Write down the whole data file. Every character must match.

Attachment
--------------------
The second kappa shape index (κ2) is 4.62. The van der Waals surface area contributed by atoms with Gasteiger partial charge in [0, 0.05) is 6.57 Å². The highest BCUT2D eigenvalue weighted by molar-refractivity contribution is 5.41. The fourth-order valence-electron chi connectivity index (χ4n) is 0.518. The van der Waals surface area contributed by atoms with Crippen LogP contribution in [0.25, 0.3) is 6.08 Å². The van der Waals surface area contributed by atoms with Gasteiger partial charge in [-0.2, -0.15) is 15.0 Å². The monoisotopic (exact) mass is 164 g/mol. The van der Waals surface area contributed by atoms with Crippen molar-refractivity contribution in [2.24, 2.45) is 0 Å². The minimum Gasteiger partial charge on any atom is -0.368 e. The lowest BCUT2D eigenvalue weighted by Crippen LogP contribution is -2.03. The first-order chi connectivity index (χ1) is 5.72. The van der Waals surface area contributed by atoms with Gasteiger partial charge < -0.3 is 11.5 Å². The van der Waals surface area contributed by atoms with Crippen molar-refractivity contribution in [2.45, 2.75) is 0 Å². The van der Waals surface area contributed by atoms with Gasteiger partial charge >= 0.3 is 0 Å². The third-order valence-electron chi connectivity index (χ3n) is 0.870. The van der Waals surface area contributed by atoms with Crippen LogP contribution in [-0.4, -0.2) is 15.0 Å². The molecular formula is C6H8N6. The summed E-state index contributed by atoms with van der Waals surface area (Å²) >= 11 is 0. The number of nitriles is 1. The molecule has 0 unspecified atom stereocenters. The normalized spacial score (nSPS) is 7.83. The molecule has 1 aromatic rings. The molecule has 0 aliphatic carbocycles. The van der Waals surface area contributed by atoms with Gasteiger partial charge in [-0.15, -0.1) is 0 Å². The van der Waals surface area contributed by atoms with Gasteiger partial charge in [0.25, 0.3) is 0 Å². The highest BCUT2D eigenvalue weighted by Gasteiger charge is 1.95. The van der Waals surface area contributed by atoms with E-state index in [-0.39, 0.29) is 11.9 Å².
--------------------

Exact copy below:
The second kappa shape index (κ2) is 4.62. The van der Waals surface area contributed by atoms with Gasteiger partial charge in [0, 0.05) is 6.57 Å². The highest BCUT2D eigenvalue weighted by molar-refractivity contribution is 5.41. The fourth-order valence-electron chi connectivity index (χ4n) is 0.518. The van der Waals surface area contributed by atoms with Crippen LogP contribution in [0.25, 0.3) is 6.08 Å². The van der Waals surface area contributed by atoms with Gasteiger partial charge in [-0.2, -0.15) is 15.0 Å². The monoisotopic (exact) mass is 164 g/mol. The van der Waals surface area contributed by atoms with Crippen molar-refractivity contribution in [2.24, 2.45) is 0 Å². The minimum Gasteiger partial charge on any atom is -0.368 e. The lowest BCUT2D eigenvalue weighted by Crippen LogP contribution is -2.03. The first-order chi connectivity index (χ1) is 5.72. The van der Waals surface area contributed by atoms with Gasteiger partial charge < -0.3 is 11.5 Å². The van der Waals surface area contributed by atoms with Crippen molar-refractivity contribution in [2.45, 2.75) is 0 Å². The van der Waals surface area contributed by atoms with Gasteiger partial charge >= 0.3 is 0 Å². The third-order valence-electron chi connectivity index (χ3n) is 0.870. The van der Waals surface area contributed by atoms with Crippen LogP contribution in [-0.4, -0.2) is 15.0 Å². The molecular formula is C6H8N6. The summed E-state index contributed by atoms with van der Waals surface area (Å²) >= 11 is 0. The number of nitriles is 1. The molecule has 0 unspecified atom stereocenters. The normalized spacial score (nSPS) is 7.83. The molecule has 1 aromatic rings. The molecule has 0 aliphatic carbocycles. The van der Waals surface area contributed by atoms with Gasteiger partial charge in [-0.15, -0.1) is 0 Å². The van der Waals surface area contributed by atoms with Gasteiger partial charge in [0.25, 0.3) is 0 Å². The highest BCUT2D eigenvalue weighted by Gasteiger charge is 1.95. The van der Waals surface area contributed by atoms with E-state index in [-0.39, 0.29) is 11.9 Å².